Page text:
Taken as a whole, the fitness data suggest that (i) mutations do accumulate at least a little faster at high temperature, and (ii) more mutations with smaller effects contribute to the mutational decay of fitness at 26°C than at 18°C. Thus, there is evidence that high temperature per se is mutagenic to some extent. The pattern is much more pronounced in C. elegans than in C. briggsae, which further suggests that physiological stress either exacerbates the mutagenic effects of temperature or is itself mutagenic. These results are quite consistent with the microsatellite data.
Two additional observations suggest that some aspect of the mutational process in C. elegans is temperature-dependent. First, many more C. elegans MA26 lines were lost during the MA phase than in the other groups (19/96 versus ≤3/96). Second, Ne in the C. elegans MA26 lines was ≈ 2, whereas in the other three groups Ne ≈ 1, the result of having to use backups more frequently owing to much higher mortality (see the electronic supplementary material, text S1). These results suggest that the larger Ne in the MA26 lines leads to a class of mutations that are effectively neutral (4Nes < 1) in the MA18 lines that are purged by selection in the MA26 lines. Mutations in this window (12.5% < s < 25%) contribute significantly to the mutational decay of fitness in C. elegans ; note that in both species, E[a]max in MA18 assayed at 18°C is approximately 13 per cent (table 2). Taken together, the evidence suggests that the mutation rate is much more strongly temperature-dependent in C. elegans than in C. briggsae, which in turn suggests a predominant role for physiological stress in the mutational process.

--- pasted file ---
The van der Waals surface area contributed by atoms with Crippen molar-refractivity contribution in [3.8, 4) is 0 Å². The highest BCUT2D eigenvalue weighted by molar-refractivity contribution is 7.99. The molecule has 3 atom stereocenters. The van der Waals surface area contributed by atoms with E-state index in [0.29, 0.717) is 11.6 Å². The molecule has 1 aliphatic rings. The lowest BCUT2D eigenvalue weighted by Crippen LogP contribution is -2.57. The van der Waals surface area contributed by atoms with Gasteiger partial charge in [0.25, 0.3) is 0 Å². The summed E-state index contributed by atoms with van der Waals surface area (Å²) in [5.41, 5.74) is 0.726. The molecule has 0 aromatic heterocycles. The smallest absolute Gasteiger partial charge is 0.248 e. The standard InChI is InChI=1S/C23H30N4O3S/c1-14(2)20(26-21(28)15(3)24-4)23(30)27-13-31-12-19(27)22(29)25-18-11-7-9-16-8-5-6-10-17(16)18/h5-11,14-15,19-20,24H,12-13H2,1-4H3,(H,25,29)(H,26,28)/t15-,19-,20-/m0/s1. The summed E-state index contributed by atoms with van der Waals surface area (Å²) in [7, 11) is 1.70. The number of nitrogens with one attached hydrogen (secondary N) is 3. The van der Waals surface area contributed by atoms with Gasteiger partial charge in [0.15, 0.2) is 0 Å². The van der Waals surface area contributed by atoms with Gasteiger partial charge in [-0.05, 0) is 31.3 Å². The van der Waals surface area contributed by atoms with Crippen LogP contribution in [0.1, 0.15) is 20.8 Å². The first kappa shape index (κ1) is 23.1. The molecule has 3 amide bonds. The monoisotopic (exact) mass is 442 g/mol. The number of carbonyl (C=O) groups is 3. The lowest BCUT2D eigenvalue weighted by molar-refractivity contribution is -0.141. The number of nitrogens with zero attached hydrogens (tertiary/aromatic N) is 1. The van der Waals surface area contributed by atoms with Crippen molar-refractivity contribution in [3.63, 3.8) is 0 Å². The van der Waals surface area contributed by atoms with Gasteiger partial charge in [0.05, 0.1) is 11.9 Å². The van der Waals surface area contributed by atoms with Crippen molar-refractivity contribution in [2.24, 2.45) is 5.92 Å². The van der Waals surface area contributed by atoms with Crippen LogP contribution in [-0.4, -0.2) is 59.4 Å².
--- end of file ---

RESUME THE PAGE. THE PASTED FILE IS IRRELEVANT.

We thank the Baer Laboratory Worm Crew for picking and counting, especially F. Cadavid, S. Lewis, L. Sylvestre, B. Tabman and A. Upadhyay; we thank J. Gillooly for spirited discussion. Support was provided by NIH (grant no. R01GM072639) to C.F.B. and D. Denver and NSF (grant no. DEB-0717167) to C.F.B.
One contribution to a special feature on ‘Experimental evolution’ organized by Paul Sniegowski, Thomas Bataillon and Paul Joyce.
- Received April 10, 2012.
- Accepted July 10, 2012.
- This journal is © 2012 The Royal Society